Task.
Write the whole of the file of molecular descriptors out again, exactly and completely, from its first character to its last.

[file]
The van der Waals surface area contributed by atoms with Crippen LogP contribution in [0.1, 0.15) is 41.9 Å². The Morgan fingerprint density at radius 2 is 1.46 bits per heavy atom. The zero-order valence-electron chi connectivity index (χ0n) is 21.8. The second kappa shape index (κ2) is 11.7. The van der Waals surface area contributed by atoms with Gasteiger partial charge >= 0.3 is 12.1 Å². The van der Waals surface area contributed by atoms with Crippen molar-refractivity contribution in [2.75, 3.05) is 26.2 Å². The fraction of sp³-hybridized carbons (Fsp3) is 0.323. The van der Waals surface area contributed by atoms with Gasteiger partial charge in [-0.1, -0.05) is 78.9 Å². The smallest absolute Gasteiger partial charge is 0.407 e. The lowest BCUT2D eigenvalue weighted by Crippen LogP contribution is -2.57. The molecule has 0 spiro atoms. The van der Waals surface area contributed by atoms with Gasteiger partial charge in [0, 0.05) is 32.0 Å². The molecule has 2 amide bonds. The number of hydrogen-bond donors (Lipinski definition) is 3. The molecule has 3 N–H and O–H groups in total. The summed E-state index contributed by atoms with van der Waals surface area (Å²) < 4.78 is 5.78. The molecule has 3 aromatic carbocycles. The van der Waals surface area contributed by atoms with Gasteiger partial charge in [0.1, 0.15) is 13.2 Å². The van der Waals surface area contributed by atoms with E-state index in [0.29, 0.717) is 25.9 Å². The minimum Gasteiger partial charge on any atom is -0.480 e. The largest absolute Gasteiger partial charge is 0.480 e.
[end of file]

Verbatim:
The van der Waals surface area contributed by atoms with Crippen LogP contribution in [0.1, 0.15) is 41.9 Å². The Morgan fingerprint density at radius 2 is 1.46 bits per heavy atom. The zero-order valence-electron chi connectivity index (χ0n) is 21.8. The second kappa shape index (κ2) is 11.7. The van der Waals surface area contributed by atoms with Gasteiger partial charge >= 0.3 is 12.1 Å². The van der Waals surface area contributed by atoms with Crippen molar-refractivity contribution in [2.75, 3.05) is 26.2 Å². The fraction of sp³-hybridized carbons (Fsp3) is 0.323. The van der Waals surface area contributed by atoms with Gasteiger partial charge in [-0.1, -0.05) is 78.9 Å². The smallest absolute Gasteiger partial charge is 0.407 e. The lowest BCUT2D eigenvalue weighted by Crippen LogP contribution is -2.57. The molecule has 0 spiro atoms. The van der Waals surface area contributed by atoms with Gasteiger partial charge in [0, 0.05) is 32.0 Å². The molecule has 2 amide bonds. The number of hydrogen-bond donors (Lipinski definition) is 3. The molecule has 3 N–H and O–H groups in total. The summed E-state index contributed by atoms with van der Waals surface area (Å²) < 4.78 is 5.78. The molecule has 3 aromatic carbocycles. The van der Waals surface area contributed by atoms with Gasteiger partial charge in [0.1, 0.15) is 13.2 Å². The van der Waals surface area contributed by atoms with E-state index in [0.29, 0.717) is 25.9 Å². The minimum Gasteiger partial charge on any atom is -0.480 e. The largest absolute Gasteiger partial charge is 0.480 e.